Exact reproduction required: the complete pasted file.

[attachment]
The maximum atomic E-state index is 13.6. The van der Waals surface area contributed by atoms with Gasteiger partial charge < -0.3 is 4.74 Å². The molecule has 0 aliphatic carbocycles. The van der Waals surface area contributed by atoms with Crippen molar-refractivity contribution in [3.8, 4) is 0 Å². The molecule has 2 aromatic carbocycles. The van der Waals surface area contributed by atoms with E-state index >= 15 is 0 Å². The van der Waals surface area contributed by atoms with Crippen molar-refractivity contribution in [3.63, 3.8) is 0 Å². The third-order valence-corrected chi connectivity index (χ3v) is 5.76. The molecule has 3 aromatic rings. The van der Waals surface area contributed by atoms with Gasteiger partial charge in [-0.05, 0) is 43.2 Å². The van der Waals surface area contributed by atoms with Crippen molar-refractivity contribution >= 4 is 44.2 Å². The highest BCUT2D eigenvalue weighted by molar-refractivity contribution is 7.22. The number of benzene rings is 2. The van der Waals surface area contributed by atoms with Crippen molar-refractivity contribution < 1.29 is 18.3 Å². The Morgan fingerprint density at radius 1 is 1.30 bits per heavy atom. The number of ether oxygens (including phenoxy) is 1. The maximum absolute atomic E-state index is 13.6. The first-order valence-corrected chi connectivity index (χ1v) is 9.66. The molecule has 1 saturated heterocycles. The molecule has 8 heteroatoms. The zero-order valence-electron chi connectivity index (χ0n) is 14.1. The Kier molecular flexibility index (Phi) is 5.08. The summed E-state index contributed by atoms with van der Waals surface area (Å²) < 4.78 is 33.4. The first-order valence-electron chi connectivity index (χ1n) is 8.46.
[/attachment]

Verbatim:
The maximum atomic E-state index is 13.6. The van der Waals surface area contributed by atoms with Gasteiger partial charge < -0.3 is 4.74 Å². The molecule has 0 aliphatic carbocycles. The van der Waals surface area contributed by atoms with Crippen molar-refractivity contribution in [3.8, 4) is 0 Å². The molecule has 2 aromatic carbocycles. The van der Waals surface area contributed by atoms with E-state index >= 15 is 0 Å². The van der Waals surface area contributed by atoms with Crippen molar-refractivity contribution in [3.63, 3.8) is 0 Å². The third-order valence-corrected chi connectivity index (χ3v) is 5.76. The molecule has 3 aromatic rings. The van der Waals surface area contributed by atoms with Gasteiger partial charge in [-0.05, 0) is 43.2 Å². The van der Waals surface area contributed by atoms with Crippen molar-refractivity contribution >= 4 is 44.2 Å². The highest BCUT2D eigenvalue weighted by molar-refractivity contribution is 7.22. The number of benzene rings is 2. The van der Waals surface area contributed by atoms with Crippen molar-refractivity contribution < 1.29 is 18.3 Å². The Morgan fingerprint density at radius 1 is 1.30 bits per heavy atom. The number of ether oxygens (including phenoxy) is 1. The maximum absolute atomic E-state index is 13.6. The first-order valence-corrected chi connectivity index (χ1v) is 9.66. The molecule has 1 saturated heterocycles. The molecule has 8 heteroatoms. The zero-order valence-electron chi connectivity index (χ0n) is 14.1. The Kier molecular flexibility index (Phi) is 5.08. The summed E-state index contributed by atoms with van der Waals surface area (Å²) < 4.78 is 33.4. The first-order valence-electron chi connectivity index (χ1n) is 8.46.